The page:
At this point, I buy all of my product. I am not swanky enough to get inundated with swag (please oh please click the link PLEASE), and I am not chasing it either. Although it would probably be more financially responsible for me to ask  for free product to try. But I have never been terribly responsible.

You will notice I don’t  product review much these days. Times are tight at the mo, and I can’t buy as much product as I would like to try. It’s hard for me to justify buying something right now that may very well end up in the trash.

If it’s a free sample, or something I received as a gift (yes family members buy me product!), I will disclose that.

I try not to blog about the product that I use in my treatment room and/or retail, which is hard because I obviously adore those products but I am not here to be all sell-y. If I do mention any item I professionally work with, I disclose it.

Since this blog is a free WordPress blog, I can’t accept any forms of advertising. If I migrate to my own site someday, that may change. But for now, we are ad free (though I think WordPress may stick their own ads up from time to time-these have nothing to do with me). This includes “sponsored posts.” I wish I had someone who would sponsor me for just being fabulous, but I married for love, not money, which was, once again, irresponsible (see paragraph 1).

So, basically, I don’t make money from this and I don’t get free product or invited to swanky lunches, product launches, or press junkets to exotic locations.

I think disclosure is fine, and I was doing it anyway. But I am not terribly thrilled that the government thinks this blog may require federal oversight. Where’s the oversight on the health insurance companies who jack up rates and deny claims? Where’s the oversight on Wall Street? I really don’t understand why, with all the flailing around going on in this country right now, they decided that the bloggers need a babysitter. But whatever. Disclosure is easy enough.

However, if the FCC is really interested in crack downs, I would recommend they do not forget that traditional media has an awful lot of pay-for-play that going on as well. When I worked at the glossies, companies that advertised always had their product first in line for an editorial mention. And when it came time to ID the makeup worn by the cover models, we used a rotating list of advertisers. We would send them the cover image and asked them to color match everything with their products and give them the credit, regardless of what the makeup artist used. Just sayin…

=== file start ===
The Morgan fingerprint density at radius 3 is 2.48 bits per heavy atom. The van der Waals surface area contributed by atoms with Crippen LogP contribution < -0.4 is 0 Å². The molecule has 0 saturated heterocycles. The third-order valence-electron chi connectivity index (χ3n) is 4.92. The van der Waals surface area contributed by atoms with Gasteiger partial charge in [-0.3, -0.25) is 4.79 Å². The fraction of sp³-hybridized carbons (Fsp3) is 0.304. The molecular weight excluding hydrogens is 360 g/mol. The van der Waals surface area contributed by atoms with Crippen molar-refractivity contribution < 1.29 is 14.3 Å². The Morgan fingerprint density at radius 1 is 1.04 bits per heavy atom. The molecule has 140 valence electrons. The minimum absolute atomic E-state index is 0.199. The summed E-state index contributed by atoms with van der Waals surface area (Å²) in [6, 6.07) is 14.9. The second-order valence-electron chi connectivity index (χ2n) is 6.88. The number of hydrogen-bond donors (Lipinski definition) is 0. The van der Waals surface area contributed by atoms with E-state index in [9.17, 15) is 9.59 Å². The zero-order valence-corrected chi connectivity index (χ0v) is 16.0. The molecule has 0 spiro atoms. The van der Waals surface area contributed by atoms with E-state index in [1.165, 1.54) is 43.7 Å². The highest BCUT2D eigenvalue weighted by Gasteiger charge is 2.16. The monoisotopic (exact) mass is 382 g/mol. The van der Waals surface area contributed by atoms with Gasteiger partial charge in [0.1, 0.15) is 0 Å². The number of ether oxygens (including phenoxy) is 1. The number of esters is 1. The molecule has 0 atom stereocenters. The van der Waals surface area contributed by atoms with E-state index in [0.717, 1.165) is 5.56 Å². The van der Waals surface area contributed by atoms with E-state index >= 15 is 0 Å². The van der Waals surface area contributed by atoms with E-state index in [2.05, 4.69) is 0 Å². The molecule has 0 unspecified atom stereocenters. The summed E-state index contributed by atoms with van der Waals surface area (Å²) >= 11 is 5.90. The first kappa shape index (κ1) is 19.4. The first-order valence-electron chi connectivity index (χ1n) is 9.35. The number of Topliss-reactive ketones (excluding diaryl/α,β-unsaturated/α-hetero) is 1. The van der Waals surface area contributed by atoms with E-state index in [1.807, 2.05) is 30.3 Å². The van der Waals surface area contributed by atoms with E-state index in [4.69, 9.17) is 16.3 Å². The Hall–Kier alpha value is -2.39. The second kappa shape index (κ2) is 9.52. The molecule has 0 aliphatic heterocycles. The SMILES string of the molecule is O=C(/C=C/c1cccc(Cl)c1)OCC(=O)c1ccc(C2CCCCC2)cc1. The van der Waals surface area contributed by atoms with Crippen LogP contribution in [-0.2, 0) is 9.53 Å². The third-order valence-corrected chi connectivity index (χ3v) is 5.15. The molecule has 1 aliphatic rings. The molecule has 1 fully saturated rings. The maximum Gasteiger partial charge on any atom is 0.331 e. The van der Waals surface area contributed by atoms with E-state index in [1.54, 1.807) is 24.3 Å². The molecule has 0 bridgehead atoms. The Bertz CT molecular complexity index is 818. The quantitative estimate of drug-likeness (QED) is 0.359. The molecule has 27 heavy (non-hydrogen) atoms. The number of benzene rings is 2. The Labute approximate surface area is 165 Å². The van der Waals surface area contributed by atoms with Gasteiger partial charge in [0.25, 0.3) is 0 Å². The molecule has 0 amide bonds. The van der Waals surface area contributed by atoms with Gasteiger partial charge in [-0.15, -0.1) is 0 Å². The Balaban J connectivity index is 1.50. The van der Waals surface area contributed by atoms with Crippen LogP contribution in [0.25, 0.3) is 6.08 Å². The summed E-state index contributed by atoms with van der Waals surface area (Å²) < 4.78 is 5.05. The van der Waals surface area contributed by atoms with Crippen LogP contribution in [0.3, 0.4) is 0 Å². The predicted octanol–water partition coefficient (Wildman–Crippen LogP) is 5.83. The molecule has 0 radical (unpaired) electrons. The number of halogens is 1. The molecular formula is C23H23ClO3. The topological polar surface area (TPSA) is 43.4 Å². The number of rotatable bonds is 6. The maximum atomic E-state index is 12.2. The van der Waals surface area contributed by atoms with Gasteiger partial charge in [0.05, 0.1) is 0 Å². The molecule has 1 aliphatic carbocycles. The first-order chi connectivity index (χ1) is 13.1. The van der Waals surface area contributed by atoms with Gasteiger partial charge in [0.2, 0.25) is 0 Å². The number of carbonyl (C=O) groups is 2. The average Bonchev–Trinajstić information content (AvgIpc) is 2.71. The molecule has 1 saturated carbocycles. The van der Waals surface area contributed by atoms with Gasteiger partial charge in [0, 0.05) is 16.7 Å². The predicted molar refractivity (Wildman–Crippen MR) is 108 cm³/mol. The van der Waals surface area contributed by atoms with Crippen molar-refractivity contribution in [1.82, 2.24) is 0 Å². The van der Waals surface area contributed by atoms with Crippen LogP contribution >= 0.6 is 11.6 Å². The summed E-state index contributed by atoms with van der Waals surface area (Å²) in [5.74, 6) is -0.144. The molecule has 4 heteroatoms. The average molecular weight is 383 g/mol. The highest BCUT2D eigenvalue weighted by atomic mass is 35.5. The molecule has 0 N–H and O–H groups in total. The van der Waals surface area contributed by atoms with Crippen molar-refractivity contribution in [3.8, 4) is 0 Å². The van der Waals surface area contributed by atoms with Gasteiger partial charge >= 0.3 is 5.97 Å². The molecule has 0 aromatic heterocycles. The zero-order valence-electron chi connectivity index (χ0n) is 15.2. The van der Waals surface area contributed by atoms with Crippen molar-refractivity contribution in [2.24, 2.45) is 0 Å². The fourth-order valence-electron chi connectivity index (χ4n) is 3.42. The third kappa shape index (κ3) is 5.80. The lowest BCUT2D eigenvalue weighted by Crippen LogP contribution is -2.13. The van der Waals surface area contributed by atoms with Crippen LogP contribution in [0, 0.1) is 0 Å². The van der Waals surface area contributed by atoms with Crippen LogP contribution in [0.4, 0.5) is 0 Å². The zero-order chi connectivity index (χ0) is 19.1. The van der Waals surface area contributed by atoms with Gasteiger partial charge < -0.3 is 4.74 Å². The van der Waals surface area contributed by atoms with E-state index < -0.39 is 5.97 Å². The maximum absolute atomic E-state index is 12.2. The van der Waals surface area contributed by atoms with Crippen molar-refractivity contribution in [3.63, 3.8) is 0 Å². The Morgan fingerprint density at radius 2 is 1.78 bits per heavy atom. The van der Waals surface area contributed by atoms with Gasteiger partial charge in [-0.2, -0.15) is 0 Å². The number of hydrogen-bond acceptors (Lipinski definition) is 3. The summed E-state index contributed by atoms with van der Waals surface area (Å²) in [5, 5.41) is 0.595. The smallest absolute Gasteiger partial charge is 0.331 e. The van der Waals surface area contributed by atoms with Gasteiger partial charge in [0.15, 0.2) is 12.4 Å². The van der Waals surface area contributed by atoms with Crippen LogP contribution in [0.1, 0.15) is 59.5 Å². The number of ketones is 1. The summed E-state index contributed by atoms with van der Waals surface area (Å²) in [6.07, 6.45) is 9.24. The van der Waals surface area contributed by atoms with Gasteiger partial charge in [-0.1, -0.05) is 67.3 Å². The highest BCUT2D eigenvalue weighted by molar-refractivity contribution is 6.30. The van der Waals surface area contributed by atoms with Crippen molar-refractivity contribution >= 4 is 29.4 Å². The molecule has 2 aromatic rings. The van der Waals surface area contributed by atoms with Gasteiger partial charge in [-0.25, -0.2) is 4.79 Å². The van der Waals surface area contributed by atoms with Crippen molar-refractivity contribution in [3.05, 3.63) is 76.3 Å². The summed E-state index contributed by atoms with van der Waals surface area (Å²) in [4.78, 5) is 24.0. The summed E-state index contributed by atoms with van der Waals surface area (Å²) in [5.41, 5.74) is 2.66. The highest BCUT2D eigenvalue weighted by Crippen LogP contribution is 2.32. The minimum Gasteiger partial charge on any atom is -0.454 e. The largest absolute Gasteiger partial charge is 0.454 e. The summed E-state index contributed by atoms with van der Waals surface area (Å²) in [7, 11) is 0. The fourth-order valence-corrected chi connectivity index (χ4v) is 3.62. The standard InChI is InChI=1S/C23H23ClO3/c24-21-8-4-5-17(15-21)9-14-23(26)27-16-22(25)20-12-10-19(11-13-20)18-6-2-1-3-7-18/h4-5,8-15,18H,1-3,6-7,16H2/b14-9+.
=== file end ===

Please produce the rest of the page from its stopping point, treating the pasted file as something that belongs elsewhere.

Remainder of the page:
So thank you FCC. I hope I am in compliance. Please don’t fine my ass.

calendula cream bath 150My daughter inherited my sensitive skin–it nicely welts right up when she comes in contact with something too irritating. And, of course, being an esthetician and skin care freak, I have tried every baby and kid product imaginable since she was an infant. My only criteria was that the product be haz-mat free.

When organic-minded new moms gave a thumbs up to California Baby, I gave that a whirl, but I found the products kind of drying (particularly their hair care). So when I stumbled on Weleda at an organic esthetician’s skin studio while we were on a long beach weekend, I picked up a bottle of their Calendula Cream Bath for my kid.

As a sensitive skinner myself, I have always been partial to Calendula. It’s anti inflammatory and incredibly gentle and healing. The base of Weleda’s Calendula Bath Cream is sweet almond oil, which is easily absorbed and very moisturizing. It protects the skin barrier and keeps the skin super smooth.

Weleda is an organic brand that has almost invincible staying-power. Eighty years ago, they pioneered the concept of Biodynamic farming, which is only now being used as trendy organic buzz words in the beauty biz today. The company was founded on the principle that the products support and enhance the body’s own natural healing tendencies.

Since my kid’s the one using it, I asked her to provide her review of the product during bath time tonight:

I like it. It makes me smell pretty and I love how it feels really soft. My skin feels nice and soft after. If I don’t use it the night before, the next day my skin feels all wrinkley. But when I do use it… Not wrinkley!

And isn’t that what we all want from our skin care products?